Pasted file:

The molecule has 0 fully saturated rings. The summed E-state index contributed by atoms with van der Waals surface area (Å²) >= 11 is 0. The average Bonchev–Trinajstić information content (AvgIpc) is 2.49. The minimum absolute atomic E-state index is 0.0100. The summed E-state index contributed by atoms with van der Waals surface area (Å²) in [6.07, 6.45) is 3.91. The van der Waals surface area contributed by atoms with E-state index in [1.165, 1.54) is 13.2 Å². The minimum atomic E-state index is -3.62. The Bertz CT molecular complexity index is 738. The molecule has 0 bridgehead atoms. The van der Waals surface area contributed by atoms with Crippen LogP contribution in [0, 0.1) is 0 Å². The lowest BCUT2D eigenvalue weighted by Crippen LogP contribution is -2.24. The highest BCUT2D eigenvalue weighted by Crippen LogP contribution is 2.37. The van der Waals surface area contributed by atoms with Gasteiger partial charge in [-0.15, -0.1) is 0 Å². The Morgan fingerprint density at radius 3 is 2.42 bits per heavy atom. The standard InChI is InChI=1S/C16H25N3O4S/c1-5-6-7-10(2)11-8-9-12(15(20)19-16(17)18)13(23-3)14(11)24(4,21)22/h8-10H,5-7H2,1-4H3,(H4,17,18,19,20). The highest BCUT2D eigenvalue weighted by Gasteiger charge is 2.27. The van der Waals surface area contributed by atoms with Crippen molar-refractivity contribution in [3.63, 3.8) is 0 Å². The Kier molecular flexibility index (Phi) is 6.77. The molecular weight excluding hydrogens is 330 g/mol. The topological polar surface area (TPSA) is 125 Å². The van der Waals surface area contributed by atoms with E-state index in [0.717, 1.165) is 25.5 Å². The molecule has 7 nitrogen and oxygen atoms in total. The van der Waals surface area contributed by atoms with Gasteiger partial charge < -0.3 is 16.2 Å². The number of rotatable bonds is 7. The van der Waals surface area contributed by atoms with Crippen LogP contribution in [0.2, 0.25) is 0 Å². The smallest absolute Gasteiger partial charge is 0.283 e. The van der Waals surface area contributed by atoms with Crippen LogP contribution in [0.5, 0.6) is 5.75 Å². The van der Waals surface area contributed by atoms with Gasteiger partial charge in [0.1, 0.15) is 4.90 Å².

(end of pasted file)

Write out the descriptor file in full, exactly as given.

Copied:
The molecule has 0 fully saturated rings. The summed E-state index contributed by atoms with van der Waals surface area (Å²) >= 11 is 0. The average Bonchev–Trinajstić information content (AvgIpc) is 2.49. The minimum absolute atomic E-state index is 0.0100. The summed E-state index contributed by atoms with van der Waals surface area (Å²) in [6.07, 6.45) is 3.91. The van der Waals surface area contributed by atoms with E-state index in [1.165, 1.54) is 13.2 Å². The minimum atomic E-state index is -3.62. The Bertz CT molecular complexity index is 738. The molecule has 0 bridgehead atoms. The van der Waals surface area contributed by atoms with Crippen LogP contribution in [0, 0.1) is 0 Å². The lowest BCUT2D eigenvalue weighted by Crippen LogP contribution is -2.24. The highest BCUT2D eigenvalue weighted by Crippen LogP contribution is 2.37. The van der Waals surface area contributed by atoms with Gasteiger partial charge in [-0.15, -0.1) is 0 Å². The Morgan fingerprint density at radius 3 is 2.42 bits per heavy atom. The standard InChI is InChI=1S/C16H25N3O4S/c1-5-6-7-10(2)11-8-9-12(15(20)19-16(17)18)13(23-3)14(11)24(4,21)22/h8-10H,5-7H2,1-4H3,(H4,17,18,19,20). The highest BCUT2D eigenvalue weighted by Gasteiger charge is 2.27. The van der Waals surface area contributed by atoms with Crippen molar-refractivity contribution in [3.63, 3.8) is 0 Å². The Kier molecular flexibility index (Phi) is 6.77. The molecular weight excluding hydrogens is 330 g/mol. The topological polar surface area (TPSA) is 125 Å². The van der Waals surface area contributed by atoms with E-state index in [0.717, 1.165) is 25.5 Å². The molecule has 7 nitrogen and oxygen atoms in total. The van der Waals surface area contributed by atoms with Gasteiger partial charge < -0.3 is 16.2 Å². The number of rotatable bonds is 7. The van der Waals surface area contributed by atoms with Crippen LogP contribution in [0.2, 0.25) is 0 Å². The smallest absolute Gasteiger partial charge is 0.283 e. The van der Waals surface area contributed by atoms with Crippen LogP contribution in [0.5, 0.6) is 5.75 Å². The van der Waals surface area contributed by atoms with Gasteiger partial charge in [0.1, 0.15) is 4.90 Å².